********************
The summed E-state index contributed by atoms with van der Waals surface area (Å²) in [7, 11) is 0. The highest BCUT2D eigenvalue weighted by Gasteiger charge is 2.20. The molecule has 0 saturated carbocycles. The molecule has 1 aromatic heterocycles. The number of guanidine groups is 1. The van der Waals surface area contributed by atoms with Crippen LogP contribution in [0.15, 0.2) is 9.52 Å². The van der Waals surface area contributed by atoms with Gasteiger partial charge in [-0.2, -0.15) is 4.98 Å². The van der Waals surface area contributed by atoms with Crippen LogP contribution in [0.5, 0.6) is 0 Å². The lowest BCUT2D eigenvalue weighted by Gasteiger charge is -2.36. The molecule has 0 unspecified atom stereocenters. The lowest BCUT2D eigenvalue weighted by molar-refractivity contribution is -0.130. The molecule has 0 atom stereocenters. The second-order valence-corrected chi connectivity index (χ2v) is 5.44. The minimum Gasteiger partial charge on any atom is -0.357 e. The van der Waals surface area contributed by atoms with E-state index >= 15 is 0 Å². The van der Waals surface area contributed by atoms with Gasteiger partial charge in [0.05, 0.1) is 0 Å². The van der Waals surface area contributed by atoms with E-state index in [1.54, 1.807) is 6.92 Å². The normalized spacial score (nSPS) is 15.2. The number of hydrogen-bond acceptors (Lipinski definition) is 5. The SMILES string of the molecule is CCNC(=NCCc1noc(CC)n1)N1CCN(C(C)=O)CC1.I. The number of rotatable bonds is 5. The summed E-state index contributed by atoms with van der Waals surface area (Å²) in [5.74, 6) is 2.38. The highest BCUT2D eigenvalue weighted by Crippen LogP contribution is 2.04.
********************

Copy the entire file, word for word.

The summed E-state index contributed by atoms with van der Waals surface area (Å²) in [7, 11) is 0. The highest BCUT2D eigenvalue weighted by Gasteiger charge is 2.20. The molecule has 0 saturated carbocycles. The molecule has 1 aromatic heterocycles. The number of guanidine groups is 1. The van der Waals surface area contributed by atoms with Crippen LogP contribution in [0.15, 0.2) is 9.52 Å². The van der Waals surface area contributed by atoms with Gasteiger partial charge in [-0.2, -0.15) is 4.98 Å². The van der Waals surface area contributed by atoms with Crippen LogP contribution in [0.5, 0.6) is 0 Å². The lowest BCUT2D eigenvalue weighted by Gasteiger charge is -2.36. The molecule has 0 unspecified atom stereocenters. The lowest BCUT2D eigenvalue weighted by molar-refractivity contribution is -0.130. The molecule has 0 atom stereocenters. The second-order valence-corrected chi connectivity index (χ2v) is 5.44. The minimum Gasteiger partial charge on any atom is -0.357 e. The van der Waals surface area contributed by atoms with E-state index >= 15 is 0 Å². The van der Waals surface area contributed by atoms with Gasteiger partial charge in [0.05, 0.1) is 0 Å². The van der Waals surface area contributed by atoms with E-state index in [1.54, 1.807) is 6.92 Å². The normalized spacial score (nSPS) is 15.2. The number of hydrogen-bond acceptors (Lipinski definition) is 5. The SMILES string of the molecule is CCNC(=NCCc1noc(CC)n1)N1CCN(C(C)=O)CC1.I. The number of rotatable bonds is 5. The summed E-state index contributed by atoms with van der Waals surface area (Å²) in [5.74, 6) is 2.38. The highest BCUT2D eigenvalue weighted by Crippen LogP contribution is 2.04.